Manufacturers will not be immune from strict liability suits just because they followed applicable Federal Aviation Regulations (FARs), because FARs are merely the minimum safety standard a manufacturer has to follow. In high-risk industries like aviation, manufacturers are in the position to design, manufacture, and warn consumers of foreseeable risks that come with using its products. Thus, if a manufacturer fails to do one of those three things the manufacturer may be held liable. Many states’ aviation product liability laws are the same laws that apply to appliances, cars, and aircraft. 

If the plaintiff is partially at fault in the accident, whether or not they can receive compensation differs state to state. In Arizona, a pure comparative negligence system is followed. Under a pure comparative negligence system, a percentage of fault is assigned to all responsible parties. That percentage equates to the amount of recovery the plaintiff may receive. So, if the plaintiff is 70% at fault, they could only receive 30% of damages awarded. For more information about damages, please see the article Airplane and Helicopter Accidents: What Damages Are Recoverable?         

GARA may bar a manufacturer’s liability when the general aviation aircraft or aircraft part responsible for the accident was delivered more than 18 years ago. GARA only applies to aircraft that are non-commercial carriers, that are FAA certified, and that have a capacity of less than 20 passengers. The reasoning behind GARA was to prevent manufacturers from being responsible for aircraft for the total span of the aircraft’s lifetime. There are exceptions to GARA. An example is if the plaintiff can prove the manufacturer knowingly misrepresented, concealed, or withheld pertinent information that showed the aircraft or aircraft part was a factor in the aircraft accident. Additional exceptions are if the plaintiff was on board in order to receive medical care, if the injured person was in another plane or on the ground, or if the manufacturer’s warranty covered the responsible aircraft part.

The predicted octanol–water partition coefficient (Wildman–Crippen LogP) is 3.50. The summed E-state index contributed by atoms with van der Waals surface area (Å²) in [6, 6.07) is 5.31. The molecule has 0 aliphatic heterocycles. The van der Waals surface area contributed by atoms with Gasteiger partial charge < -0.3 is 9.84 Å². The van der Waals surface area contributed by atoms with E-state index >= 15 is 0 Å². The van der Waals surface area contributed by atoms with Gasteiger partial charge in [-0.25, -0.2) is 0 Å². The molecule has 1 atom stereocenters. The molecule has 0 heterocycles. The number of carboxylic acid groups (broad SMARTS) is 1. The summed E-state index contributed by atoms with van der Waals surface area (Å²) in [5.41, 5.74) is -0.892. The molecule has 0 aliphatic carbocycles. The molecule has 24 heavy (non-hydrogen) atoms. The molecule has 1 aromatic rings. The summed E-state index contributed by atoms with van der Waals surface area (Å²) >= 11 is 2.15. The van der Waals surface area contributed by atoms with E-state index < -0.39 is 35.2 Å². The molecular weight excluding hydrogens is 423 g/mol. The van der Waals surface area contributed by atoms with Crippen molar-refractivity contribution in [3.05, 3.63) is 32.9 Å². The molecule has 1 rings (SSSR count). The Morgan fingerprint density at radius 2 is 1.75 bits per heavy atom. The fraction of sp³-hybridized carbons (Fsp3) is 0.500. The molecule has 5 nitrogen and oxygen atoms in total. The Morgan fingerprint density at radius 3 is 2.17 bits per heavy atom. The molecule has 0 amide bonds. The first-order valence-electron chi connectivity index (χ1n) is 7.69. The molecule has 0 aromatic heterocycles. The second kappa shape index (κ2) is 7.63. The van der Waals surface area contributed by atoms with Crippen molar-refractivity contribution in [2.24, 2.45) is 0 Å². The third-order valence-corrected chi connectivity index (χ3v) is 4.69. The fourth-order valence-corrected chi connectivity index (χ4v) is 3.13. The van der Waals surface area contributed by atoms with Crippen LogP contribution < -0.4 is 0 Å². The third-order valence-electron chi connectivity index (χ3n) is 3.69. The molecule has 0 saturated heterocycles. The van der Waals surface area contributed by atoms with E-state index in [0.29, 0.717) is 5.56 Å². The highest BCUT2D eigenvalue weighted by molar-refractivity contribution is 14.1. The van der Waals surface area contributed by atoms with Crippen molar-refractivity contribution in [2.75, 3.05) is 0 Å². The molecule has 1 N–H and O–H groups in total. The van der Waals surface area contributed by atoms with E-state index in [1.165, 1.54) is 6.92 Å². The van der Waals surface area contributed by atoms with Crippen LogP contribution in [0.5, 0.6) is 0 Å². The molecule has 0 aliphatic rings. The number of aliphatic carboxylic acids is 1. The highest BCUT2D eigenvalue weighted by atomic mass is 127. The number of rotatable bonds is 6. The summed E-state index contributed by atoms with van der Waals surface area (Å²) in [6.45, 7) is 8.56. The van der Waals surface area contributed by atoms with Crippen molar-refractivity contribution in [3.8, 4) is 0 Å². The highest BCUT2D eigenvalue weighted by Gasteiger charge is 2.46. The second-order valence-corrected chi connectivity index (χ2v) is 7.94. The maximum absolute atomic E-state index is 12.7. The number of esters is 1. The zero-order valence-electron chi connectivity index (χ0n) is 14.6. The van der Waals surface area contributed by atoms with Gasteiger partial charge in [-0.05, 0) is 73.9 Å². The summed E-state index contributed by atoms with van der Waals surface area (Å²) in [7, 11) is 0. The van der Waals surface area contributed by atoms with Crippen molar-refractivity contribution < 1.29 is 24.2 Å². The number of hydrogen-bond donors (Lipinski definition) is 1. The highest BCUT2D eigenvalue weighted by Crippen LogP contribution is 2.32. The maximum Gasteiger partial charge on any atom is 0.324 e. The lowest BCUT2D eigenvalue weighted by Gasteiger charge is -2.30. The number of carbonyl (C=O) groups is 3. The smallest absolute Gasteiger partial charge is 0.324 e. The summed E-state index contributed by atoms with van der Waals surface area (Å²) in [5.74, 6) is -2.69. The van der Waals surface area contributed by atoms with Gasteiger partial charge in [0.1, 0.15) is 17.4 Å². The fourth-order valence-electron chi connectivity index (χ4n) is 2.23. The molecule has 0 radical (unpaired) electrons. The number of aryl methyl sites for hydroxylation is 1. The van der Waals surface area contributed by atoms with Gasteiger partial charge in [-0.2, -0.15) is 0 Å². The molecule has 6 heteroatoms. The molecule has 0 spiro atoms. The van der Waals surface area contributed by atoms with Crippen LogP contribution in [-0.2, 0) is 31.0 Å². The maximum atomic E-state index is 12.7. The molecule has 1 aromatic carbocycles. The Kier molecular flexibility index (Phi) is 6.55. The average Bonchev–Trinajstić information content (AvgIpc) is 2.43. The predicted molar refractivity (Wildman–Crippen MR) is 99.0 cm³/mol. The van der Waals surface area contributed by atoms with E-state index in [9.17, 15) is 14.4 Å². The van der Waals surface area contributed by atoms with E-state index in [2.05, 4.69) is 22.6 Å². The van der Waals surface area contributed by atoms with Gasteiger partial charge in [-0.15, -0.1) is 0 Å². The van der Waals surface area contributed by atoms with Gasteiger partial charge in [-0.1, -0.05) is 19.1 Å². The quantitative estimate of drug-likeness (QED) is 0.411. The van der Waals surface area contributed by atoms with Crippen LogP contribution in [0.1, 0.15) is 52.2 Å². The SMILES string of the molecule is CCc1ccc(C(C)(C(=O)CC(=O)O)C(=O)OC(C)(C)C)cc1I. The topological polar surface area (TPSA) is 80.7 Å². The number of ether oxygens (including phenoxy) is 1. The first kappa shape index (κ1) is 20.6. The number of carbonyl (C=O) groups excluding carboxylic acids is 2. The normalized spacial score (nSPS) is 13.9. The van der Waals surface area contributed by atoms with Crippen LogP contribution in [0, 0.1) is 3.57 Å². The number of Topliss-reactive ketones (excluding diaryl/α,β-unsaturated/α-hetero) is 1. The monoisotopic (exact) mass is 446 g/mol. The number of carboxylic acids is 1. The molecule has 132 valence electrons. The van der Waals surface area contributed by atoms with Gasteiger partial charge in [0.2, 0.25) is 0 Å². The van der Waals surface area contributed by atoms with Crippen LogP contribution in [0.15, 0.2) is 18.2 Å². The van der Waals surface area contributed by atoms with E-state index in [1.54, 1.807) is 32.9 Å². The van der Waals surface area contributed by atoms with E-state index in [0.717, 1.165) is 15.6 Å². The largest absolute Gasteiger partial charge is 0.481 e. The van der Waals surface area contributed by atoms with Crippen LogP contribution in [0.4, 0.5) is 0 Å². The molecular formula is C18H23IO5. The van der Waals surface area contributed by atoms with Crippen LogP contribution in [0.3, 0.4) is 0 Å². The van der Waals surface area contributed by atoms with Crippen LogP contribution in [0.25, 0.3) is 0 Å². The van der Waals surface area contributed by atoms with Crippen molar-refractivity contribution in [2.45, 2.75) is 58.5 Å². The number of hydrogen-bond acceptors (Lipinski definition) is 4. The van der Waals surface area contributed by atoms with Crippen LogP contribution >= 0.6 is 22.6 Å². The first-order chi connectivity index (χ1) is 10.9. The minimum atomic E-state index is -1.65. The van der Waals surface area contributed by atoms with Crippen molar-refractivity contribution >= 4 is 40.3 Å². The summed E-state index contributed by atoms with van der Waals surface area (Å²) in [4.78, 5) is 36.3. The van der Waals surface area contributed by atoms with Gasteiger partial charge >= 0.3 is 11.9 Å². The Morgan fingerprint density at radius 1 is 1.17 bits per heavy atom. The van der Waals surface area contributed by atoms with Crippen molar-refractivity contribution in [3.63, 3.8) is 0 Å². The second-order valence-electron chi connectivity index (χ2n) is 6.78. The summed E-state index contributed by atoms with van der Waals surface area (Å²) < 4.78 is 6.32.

Another bar on manufacturer’s liability is the Government Contractor Defense. This defense only works if the government was not negligent. The Government Contractor Defense applies when the United States approves reasonably precise product design specifications, the manufacturer built the product in conformity with those specifications, and the supplier to the United States warned the United States of any known dangers involved with using the product that the United States did not know about. Make sure you are represented by an experienced aviation attorney who understands these issues.